Disability

Designing A Wheelchair For Adventure

After a stroke left him partially paralyzed, lifelong outdoorsman Geoff Babb set out to design a wheelchair that could truly take him anywhere.

Geoff Babb has always been an outdoorsman. Around the mountains and valleys of Washington State, where he grew up, Babb was an avid climber, mountain biker, skier, hiker and runner. He started a career in biomanagement with the Nature Conservancy and later the Bureau of Land Management working as a fire ecologist. “My whole life was really based around being outside,” said Babb, who now lives in Bend, Oregon. 

That all changed on November 10th, 2005, when, at the age of 48, Babb suffered a brainstem stroke. “The survival rate is supposed to be about 10%,” said Babb. “Of that, most people don’t even make it to rehab.” Babb lost the ability to walk. He maintained only limited mobility in his arms. He bought a wheelchair and adjusted to his newfound disability. Then, twelve years later to the day, he suffered a second stroke. It was a miracle that he survived, but he lost further arm mobility. 

Babb, though “very grateful to be alive and have the abilities to think and talk,” yearned to get outdoors again, into the rugged terrains he had always explored. Standard wheelchairs, he found, didn’t cut it. Sturdier ones, too, didn’t work, as they required a level of arm strength which Babb lacked. He decided to do something about that. 

With the help of a friend, Dale Neubauer, a helicopter mechanic, Babb created the AdvenChair, a wheelchair specifically designed for use in rough wilderness. Made of durable, aircraft-grade aluminum, it comes equipped with handles and heavy-duty ropes, for a team of helpers to push and carry the user. With those additions, users can access most any kind of terrain nature tosses at them. “It wasn’t long before we realized that the AdvenChair wasn’t just for me, but for so many other people that are in my situation, that need to be outside but need help to do it,” Babb said.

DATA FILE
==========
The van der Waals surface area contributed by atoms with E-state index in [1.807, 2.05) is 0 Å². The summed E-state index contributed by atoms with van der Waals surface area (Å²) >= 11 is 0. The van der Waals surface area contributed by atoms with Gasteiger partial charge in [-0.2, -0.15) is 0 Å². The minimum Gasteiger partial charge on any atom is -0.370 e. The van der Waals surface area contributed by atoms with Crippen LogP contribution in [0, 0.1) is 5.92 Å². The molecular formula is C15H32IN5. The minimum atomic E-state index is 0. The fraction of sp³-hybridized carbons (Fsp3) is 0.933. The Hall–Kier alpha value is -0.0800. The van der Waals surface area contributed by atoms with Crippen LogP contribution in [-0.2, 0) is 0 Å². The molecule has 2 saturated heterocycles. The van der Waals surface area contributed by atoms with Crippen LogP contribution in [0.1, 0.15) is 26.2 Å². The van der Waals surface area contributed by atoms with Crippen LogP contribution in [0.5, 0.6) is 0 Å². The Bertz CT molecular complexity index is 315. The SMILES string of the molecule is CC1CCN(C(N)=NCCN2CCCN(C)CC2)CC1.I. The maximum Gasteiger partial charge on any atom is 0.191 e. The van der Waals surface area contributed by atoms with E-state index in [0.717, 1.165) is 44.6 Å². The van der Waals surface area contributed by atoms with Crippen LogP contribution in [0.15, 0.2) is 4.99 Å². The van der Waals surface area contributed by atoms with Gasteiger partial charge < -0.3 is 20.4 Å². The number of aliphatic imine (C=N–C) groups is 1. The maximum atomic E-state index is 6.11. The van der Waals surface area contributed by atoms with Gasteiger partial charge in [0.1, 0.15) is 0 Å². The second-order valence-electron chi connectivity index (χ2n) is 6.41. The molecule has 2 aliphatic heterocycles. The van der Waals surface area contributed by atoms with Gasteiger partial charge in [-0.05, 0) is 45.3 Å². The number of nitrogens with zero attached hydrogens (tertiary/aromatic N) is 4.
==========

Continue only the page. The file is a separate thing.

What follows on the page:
But it was an arduous development. Babb relied on funds from an Indiegogo campaign and his own money. The team went through several prototypes, with lots of bent and broken metal in the process. Finally, they are readying for larger production. Folks reached out to Babb to hear more. 

Lifelong outdoorsman Geoff Babb invented the AdvenChair after realizing that most wheelchairs did not allow disabled people like him to fully enjoy nature.

Why doesn’t a regular wheelchair work in the backcountry? 

It was pretty obvious that a regular wheelchair was not gonna work. The small tires were really difficult to push on any kind of soft or rough ground. They’re not conditioned to somebody pushing or pulling. There’s limited push handles and no real place to help somebody pull. We had to create our own system. 

What were some existing options of sturdier chairs before AdvenChair? 

There’s basically two different options on the market: heavier chairs that are made for people who can push themselves, with good arm strength. But they’re limited once that person needs help because there’s no real push handles. They have limited versatility. 

On the other scale are a couple of one-wheeled things that are really good for single-track trails. But they’re very limited in that once you get to where you’re going, the person would still have to have a wheelchair to be out and mobile. So we’ve kind of combined the two. Our chair can go on rough trails, with good stability, but back in a parking lot or campsite the front wheel comes off and it works as a standard wheelchair. It can easily be folded up to fit into a car.